At TeachMeet Leeds last night I did a nano on a free tool I have recently started to use with great effect. A popular saying is “keep it simple” and this certainly does, hence the reason I was able to demo it in 2 minutes.
AnswerGarden basically involves a teacher typing in a question they want students to answer and clicking create. A unique page with its own URL is created which is blank apart from the question at the top of the page and a dialogue box for an answer to be given. The dialogue box only allows answers of maximum 20 characters, a feature I really like as it limits the answers making a really quick-to-use tool. It looks like this:
Now that looks kind of boring and when the URL is shared with students the design doesn’t really improve that much as the words just appear on refresh, in the same font randomly across the page. Ok, repeated answers where they appear mean that the submitted answer gets bigger but it is not very obvious and the page as a whole is still not that great to look at and not that intuitive. But here is where it starts to come into it’s own…..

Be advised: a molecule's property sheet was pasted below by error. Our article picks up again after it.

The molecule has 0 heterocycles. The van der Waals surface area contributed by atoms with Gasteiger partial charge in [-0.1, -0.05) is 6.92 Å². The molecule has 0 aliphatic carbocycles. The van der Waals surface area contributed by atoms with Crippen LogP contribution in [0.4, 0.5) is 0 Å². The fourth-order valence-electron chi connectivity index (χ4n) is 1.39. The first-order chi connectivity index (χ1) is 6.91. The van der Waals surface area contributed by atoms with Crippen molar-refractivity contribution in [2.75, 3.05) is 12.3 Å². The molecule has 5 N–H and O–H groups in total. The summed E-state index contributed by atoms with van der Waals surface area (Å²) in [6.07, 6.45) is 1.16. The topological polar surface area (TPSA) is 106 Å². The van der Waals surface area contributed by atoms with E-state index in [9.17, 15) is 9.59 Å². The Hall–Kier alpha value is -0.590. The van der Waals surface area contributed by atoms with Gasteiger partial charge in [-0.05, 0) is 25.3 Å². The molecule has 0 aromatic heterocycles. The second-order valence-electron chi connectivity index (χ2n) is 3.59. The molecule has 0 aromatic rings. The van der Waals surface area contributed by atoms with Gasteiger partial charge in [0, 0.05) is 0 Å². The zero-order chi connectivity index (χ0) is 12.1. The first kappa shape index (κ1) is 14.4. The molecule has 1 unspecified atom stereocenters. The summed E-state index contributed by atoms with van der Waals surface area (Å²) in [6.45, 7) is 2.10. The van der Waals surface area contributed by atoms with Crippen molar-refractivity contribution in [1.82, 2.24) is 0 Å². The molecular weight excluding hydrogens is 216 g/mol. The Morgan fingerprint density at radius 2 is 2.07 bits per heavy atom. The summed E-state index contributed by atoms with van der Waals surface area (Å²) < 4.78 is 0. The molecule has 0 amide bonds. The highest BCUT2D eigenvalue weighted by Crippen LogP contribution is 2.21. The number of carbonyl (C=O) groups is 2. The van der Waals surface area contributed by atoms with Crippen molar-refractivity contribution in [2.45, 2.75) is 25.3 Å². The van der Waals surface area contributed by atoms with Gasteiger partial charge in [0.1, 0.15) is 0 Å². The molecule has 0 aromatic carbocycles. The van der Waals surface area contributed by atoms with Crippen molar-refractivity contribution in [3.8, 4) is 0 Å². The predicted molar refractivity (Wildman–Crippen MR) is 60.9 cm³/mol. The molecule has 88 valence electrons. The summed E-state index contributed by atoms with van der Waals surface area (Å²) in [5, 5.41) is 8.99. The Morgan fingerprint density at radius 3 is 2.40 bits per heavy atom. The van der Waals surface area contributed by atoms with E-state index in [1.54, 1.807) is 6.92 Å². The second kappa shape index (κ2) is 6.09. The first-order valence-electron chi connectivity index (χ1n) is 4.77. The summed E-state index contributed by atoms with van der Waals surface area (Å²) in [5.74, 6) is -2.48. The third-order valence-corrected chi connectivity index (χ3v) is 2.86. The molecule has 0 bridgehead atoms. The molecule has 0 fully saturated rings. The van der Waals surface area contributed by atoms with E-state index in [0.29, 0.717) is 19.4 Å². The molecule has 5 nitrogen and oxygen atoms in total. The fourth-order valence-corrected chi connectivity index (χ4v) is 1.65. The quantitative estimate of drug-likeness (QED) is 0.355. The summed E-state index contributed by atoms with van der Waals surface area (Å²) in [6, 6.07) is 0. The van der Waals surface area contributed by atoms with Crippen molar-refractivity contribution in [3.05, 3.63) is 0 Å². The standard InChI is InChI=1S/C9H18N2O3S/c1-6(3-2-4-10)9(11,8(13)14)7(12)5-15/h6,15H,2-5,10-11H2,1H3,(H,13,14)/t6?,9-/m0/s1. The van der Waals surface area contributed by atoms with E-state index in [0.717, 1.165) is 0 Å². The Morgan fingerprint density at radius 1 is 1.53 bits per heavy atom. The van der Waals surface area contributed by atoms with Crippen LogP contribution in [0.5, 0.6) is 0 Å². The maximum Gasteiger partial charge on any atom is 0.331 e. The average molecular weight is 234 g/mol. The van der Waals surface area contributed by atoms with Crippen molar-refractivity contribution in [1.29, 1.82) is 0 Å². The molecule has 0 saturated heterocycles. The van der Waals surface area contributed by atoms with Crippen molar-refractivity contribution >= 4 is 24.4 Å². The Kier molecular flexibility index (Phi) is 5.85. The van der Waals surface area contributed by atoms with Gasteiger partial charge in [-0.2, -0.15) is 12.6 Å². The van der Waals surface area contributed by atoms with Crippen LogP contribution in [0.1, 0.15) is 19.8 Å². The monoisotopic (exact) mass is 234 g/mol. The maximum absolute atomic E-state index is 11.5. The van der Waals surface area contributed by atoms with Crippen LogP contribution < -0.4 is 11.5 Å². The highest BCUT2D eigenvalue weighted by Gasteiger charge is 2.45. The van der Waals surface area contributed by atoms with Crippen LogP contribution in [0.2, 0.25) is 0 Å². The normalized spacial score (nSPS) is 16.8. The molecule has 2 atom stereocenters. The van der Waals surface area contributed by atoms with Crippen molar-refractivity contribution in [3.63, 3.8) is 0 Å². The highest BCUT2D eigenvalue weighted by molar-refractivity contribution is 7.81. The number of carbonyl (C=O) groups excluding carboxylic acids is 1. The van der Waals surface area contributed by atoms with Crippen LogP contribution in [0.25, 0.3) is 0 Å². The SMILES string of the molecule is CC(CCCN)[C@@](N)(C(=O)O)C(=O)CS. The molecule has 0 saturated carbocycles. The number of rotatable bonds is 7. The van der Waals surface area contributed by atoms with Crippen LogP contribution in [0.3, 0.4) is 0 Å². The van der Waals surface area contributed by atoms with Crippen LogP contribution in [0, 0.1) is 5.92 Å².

When you hover over the answers given they show you how many people have replied with that answer as shown below:
I think that is kind of little bit nice but the real crowd pleaser is the export faciltiy……drum roll please…… It exports into Wordle or Tagxedo in one click. In other words, those replies can effectively provide all the graphical impact and usefulness that using word clouds bring to a lesson. This can be seen here from the AnswerGarden created above. Doesn’t it look lovely?
So, as an avid fan of wallwisher and more recently lino.it, is this better or worse than those tools? I think it is different. It is quicker; less about the multimedia representation of and design of content; more powerful as a starter and plenary tool; and with the word cloud extension, there is the further instant visualisation of answers i.e. of users’ responses. Let me know what you think about it and how you use it.